Defeating Daesh

Countering the threat of Daesh in Syria will require action on anumber of fronts.  Gulf States must prevent the flow of moneyand people across the border.  There needs to be furthereffort on the part of Turkey, Jordan and Kurdish authorities toprevent the export of oil that earns Daesh revenue of millions ofdollars each week.

Even with a more cohesive regional cooperation in these areas itseems unlikely that Daesh could be removed from the urban centresthat it currently holds without some form of military action. Even while under pressure from coalition air power, Daesh has madeadvances this year in predominantly Sunni areas, including largeparts of Anbar province in Iraq and Palmyra and the approaches toAleppo in Syria.  Defence experts have advised that in a citysuch as Raqqa, with a population of 350,000 people, air strikeshave a limited role.  However precisely they are targeted theuse of explosive weapons in populated areas always entailssubstantial risk.  In recent weeks airstrikes have hit a Daeshschool killing children, exploded in a market place and destroyedwater systems and other infrastructure on which communitiesrely.  Our churches urge that protection of civilianpopulations must be at the forefront of a response to thisconflict.  In populated areas the military utility of aerialbombing is limited by the vital restraint that is necessary inorder to avoid collateral effects.  It is likely that the UK'sinvolvement in a military action in Syria would inevitablyassociate our nation with the civilian cost of this conflict evenif the UK's rules of engagement or the characteristics of ourweaponry differ from that of other partners.

These are issues that will exercise politicians and militarystrategists and that their careful evaluation requires expertisebut nevertheless our Churches express deep concern regarding thetremendous humanitarian cost associated with aerial bombing in thecontext of the confused situation in Syria.

The lack of an international consensus on a strategy formilitary intervention

The UN Security Council when passing resolution 2249 did notinvoke Chapter VII of the UN Charter that is often used toauthorise multilateral intervention. The legality of theintervention is presumed to be on the basis of "individual andcollective self-defence". The lack of a clear direction on the partof the Security Council reflects the differences between Russia andthe United States on the role of the Syrian Government in grantingpermission for an intervention or indeed the Syrian Army incontributing to the intervention.

The Foreign Affairs Committee published a report of an inquiryinto the extension of offensive British military operations toSyria shortly before the UN Security Council passed resolution2249.  The report of the inquiry states that achievingagreement on a Security Council resolution would be difficult butwould be desirable for more simply legal reasons as it wouldrequire negotiation between all parties and compromise to achievean agreed response.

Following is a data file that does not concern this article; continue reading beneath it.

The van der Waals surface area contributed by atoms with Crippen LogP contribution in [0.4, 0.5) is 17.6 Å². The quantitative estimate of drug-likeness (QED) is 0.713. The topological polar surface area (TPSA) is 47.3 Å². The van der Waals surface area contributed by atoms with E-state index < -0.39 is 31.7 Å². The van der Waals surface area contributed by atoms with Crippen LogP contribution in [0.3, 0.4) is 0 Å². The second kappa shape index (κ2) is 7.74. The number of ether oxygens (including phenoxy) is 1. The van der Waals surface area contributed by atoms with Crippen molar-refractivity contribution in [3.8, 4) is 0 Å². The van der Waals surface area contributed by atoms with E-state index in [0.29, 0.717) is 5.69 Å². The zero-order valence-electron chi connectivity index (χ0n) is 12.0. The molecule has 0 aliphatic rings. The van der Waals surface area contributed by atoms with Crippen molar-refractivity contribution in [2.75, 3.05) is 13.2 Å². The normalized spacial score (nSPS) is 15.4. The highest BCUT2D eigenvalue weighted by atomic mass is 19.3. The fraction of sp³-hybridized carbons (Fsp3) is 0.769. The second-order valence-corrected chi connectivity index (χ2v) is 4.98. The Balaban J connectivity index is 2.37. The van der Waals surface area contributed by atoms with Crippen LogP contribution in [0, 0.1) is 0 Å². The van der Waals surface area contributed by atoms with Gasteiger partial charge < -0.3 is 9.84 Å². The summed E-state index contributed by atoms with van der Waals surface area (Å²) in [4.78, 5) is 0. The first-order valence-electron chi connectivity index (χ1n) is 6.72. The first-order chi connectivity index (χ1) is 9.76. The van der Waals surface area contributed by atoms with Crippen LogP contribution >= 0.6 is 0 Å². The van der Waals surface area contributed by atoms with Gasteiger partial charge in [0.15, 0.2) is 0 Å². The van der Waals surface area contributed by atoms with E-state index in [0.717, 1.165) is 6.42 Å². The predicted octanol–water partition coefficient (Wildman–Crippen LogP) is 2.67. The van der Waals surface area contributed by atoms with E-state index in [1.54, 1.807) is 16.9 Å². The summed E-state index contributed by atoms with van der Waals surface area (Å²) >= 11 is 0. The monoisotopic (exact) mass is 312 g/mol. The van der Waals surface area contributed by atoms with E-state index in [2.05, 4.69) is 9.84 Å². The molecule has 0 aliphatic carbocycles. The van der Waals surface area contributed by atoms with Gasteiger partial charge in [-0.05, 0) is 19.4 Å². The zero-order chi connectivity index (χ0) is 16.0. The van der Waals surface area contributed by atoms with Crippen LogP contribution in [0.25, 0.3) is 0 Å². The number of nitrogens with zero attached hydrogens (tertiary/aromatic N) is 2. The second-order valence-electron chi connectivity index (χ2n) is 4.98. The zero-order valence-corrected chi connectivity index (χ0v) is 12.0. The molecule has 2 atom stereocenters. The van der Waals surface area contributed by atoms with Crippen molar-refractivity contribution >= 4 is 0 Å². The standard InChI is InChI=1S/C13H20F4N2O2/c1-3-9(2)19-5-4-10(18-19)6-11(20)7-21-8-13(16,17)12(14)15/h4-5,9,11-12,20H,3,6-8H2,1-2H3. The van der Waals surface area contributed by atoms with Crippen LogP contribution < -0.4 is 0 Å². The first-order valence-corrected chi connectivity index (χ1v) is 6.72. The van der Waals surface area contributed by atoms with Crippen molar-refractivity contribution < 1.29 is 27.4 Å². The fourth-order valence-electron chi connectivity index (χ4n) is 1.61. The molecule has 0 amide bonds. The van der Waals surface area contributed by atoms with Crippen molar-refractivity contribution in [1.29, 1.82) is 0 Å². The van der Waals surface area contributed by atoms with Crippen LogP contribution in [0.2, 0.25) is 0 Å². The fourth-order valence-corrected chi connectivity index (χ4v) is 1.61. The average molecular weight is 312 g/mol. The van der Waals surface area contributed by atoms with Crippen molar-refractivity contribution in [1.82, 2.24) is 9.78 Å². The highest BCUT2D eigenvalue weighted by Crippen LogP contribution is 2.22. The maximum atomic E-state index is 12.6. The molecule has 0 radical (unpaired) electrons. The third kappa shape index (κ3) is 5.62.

The Security Council has succeeded in agreeing a resolution thatprovides some measure of legal sanction for intervention althoughthe legal grounds are still contested.  But significantly thisresolution demonstrates that Russia and the US coalition have notyet been able to resolve the issue of the future role of theAssad-led Syrian Government or identified which groups in Syria areallies or opponents.  Similar differences exist between theUnited States and Saudi Arabia, Turkey and Qatar.

There is still much diplomatic work to be done to address thefundamental differences around which groups should have a role inguaranteeing Syria's future security.  There is a danger atthis stage that the UK could be drawn into an extended militarycampaign that only adds to the cycle of violence and struggles tomaintain regional and international support.

Building a stable future

Further conflict in Syria is likely to result in more deaths ofcivilians.  Fighting in Aleppo and other large cities wouldmost likely cause an exodus of 10,000s of people.  Jihadigroups are seeing growth in their numbers at the expense of moremoderate factions.  The continued extensive humanitariansuffering demands that Government and opposition factions arebrought together to negotiate an end to the fighting and to work onachieving a viable political process.  Regional powers alongwith the United States and Russia must make this a priority ascountering extremism requires a focused effort and coherence on thepart of all factions.

The UK Government has provided substantial financial support forrefugee programmes in the region.   The G20 summit inOctober 2015 considered a call for the creation of a RegionalGrowth and Stabilization Plan to help those countries most affectedby the refugee crisis to mitigate the impact of the crisis on theireconomies, health systems, and social services.  Such aprogramme would help to increase stability in the region.  Ourchurches have also called on the Government to increase itscommitment to the resettlement in the UK of vulnerable Syrianrefugees.

2 December 2015